U.S. employers or individuals may use H-1B visas to employ foreign workers based on a temporary offer of employment. This visa is limited to offers of employment for a “specialty occupation” worker or a fashion model of distinguished merit or ability.
A “specialty occupation” H-1B visa requires the theoretical and practical application of a body of highly specialized knowledge. Commonly, the specialty occupation requirement is met if the offered employment requires at least a U.S. bachelor’s degree or its equivalent that is relevant to the occupation. Where the bachelor’s degree requirement for the offered employment is in an occupation in which the minimum educational entry requirements are not clearly established or if the offered employment does not appear to support the requirement of a bachelor’s degree, the U.S. Citizenship & Immigration Services (USCIS) may issue a Request for Evidence (RFE) in the H-1B petition. In such cases, the employer may rely on one or more of the following criteria to establish that the offered position qualifies as a specialty occupation:
-The degree requirement is common in the employer’s industry.
-The job offered is so complex or unique that it can be performed only by an individual with a degree in that specific field.
-The nature of the specific duties is so specialized and complex are such that they can be ordinarily performed by an individual who has attained the knowledge associated with the attainment of a bachelor’s in a specific field.
-The employer normally requires a degree or the equivalent in a specific field for the position.
The H1B visa worker must also meet the specialty occupation requirements. Lack of an academic degree may be overcome if the H-1B worker can demonstrate meeting the degree equivalency through a combination of education and progressive experience.
Fashion Models of Distinguished Merit or Ability
A less frequently used H-1B visa is for accomplished fashion models. An employer petitioning for a fashion model must demonstrate that the position requires a fashion model of distinguished merit and ability and that the H-1B fashion model is nationally or internationally recognized for his or her achievements in the field.
To receive USCIS approval, the employer must establish by evidence that the modeling services involves either:
-An event or production which has a distinguished reputation, or
-An organization or establishment that has a distinguished reputation or record of employing models of distinguished merit and ability.
Contact Paruthipattu Law Firm Today
The Paruthipattu Law Firm prides itself in offering strategic immigration solutions that are common (nowadays) but complex H-1B visa situations. Representative of these type of situations are:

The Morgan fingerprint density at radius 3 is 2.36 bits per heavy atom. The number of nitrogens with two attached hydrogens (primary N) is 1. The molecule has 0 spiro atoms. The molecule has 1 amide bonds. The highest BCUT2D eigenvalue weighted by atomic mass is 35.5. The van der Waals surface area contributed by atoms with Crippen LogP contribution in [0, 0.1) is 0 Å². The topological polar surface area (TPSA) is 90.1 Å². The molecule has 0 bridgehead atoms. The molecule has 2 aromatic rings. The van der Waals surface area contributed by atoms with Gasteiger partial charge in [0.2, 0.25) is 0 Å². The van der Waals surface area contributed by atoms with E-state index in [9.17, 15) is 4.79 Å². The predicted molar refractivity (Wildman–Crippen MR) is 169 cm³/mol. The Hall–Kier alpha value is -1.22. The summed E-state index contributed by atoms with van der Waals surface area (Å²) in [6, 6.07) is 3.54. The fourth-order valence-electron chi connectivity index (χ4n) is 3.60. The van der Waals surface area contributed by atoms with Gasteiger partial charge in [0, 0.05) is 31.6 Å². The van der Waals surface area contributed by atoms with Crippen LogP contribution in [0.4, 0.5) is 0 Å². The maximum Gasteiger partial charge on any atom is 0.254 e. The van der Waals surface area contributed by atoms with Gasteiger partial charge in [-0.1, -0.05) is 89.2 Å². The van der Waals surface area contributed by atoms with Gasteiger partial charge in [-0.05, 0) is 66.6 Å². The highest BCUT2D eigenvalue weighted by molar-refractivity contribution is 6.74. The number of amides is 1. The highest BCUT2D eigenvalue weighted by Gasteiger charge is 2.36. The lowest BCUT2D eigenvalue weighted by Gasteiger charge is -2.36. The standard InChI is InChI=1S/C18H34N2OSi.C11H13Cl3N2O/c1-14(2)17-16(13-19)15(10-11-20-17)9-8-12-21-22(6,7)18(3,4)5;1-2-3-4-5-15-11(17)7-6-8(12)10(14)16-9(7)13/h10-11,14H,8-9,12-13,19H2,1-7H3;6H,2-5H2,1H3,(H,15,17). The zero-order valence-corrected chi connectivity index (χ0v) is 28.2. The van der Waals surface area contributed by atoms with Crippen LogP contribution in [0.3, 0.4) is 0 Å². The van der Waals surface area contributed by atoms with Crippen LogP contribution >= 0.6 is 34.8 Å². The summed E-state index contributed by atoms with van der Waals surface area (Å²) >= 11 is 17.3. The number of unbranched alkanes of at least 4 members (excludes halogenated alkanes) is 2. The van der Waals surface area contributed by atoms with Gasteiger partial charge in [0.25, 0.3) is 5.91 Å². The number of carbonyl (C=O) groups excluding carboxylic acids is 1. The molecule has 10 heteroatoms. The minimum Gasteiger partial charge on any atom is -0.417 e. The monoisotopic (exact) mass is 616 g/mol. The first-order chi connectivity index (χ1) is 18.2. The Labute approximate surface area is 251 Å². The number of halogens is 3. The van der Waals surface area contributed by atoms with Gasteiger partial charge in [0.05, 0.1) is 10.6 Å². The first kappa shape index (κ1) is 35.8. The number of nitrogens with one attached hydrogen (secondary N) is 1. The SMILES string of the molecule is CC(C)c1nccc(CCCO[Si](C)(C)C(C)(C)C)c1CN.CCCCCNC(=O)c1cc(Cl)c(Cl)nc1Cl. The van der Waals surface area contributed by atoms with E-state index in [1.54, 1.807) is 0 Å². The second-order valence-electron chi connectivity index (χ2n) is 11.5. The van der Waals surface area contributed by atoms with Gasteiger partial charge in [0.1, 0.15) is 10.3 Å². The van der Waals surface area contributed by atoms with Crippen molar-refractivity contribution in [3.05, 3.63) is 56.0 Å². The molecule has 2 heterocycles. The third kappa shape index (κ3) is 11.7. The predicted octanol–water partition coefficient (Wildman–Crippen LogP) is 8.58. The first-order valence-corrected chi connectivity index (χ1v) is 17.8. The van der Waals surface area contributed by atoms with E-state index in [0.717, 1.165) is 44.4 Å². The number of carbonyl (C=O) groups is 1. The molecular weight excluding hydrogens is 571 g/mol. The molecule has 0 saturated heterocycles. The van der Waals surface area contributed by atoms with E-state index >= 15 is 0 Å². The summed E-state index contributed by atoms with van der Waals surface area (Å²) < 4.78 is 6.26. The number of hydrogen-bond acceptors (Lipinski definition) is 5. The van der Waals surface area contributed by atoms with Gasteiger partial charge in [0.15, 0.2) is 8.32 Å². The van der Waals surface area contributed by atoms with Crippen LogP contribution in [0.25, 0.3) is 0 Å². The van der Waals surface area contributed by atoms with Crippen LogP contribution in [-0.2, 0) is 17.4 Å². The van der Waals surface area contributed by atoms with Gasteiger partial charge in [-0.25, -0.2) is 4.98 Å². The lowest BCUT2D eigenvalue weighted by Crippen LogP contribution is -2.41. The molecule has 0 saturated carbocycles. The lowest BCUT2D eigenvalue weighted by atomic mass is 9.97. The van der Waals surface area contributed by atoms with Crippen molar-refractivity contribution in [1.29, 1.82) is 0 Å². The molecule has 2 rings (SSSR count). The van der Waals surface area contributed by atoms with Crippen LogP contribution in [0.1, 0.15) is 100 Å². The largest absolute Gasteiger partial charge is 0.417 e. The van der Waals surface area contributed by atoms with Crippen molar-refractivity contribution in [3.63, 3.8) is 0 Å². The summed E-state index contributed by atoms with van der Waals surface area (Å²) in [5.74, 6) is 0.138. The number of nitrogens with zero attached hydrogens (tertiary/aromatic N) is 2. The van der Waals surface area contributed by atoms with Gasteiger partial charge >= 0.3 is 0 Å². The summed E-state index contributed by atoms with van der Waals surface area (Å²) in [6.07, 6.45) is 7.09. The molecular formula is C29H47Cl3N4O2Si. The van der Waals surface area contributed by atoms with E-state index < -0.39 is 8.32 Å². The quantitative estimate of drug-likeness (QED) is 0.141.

–Material Changes to an approved H1B visa petition. An H-1B employment is specific to the company, the position, and the location. However, if any change occurs, the question arises whether the change is material. The answer to this question will determine whether a new or an amended petition may be required. Determination of material change is facts-specific. The firm can help you with this nuanced area of the H-1B visa process.
–Labor Condition Application (LCA) Compliance. Significant to the employer’s risk management in the H-1B context is its compliance with U.S. Department of Labor (USDOL) regulations found at Chapter 20 of the Code of Federal Regulations (CFR) Section 655, Subpart H. Prior to an H-1B filing, the employer must obtain LCA certification from USDOL by submitting the LCA Form ETA 9035 via its iCert Visa Portal System. USDOL certification of an employer’s LCA is commonly granted because USDOL relies on the employer’s attestations. Thus, the employer’s compliance with these attestations becomes a critical component of its ability to defend itself should there be a DOL investigation. USDOL obligates employers to ensure that it has taken certain steps to protect U.S. workers from being adversely affected by hiring H-1B workers. These are:
–Notice. The employer must attest that it provided notice to U.S. workers at the actual worksite or place of employment accomplished through an appropriate means of communication.
–Payment of Required Wage and Benefits. The employer must attest it will pay the required wage (the greater of employer’s actual wage or the prevailing wage specific to the metropolitan statistical area) and benefits to H-1B workers offered to similarly employed U.S. workers.
–No Labor Dispute. The employer must attest that there is no strike, lockout, or work stoppage in the course of a labor dispute in the occupational classification in the area of intended employment.
Any failure or gaps in the H-1B employer’s compliance protocols pose a significant corporate liability – risk of fines, debarment from using the H-1B program, and or other sanctions against the employer.
The Firm can help employers with LCA compliance as part of its representation of H1B visa petitions or independently by helping employers achieve compliance through audits and establishing and executing best practices.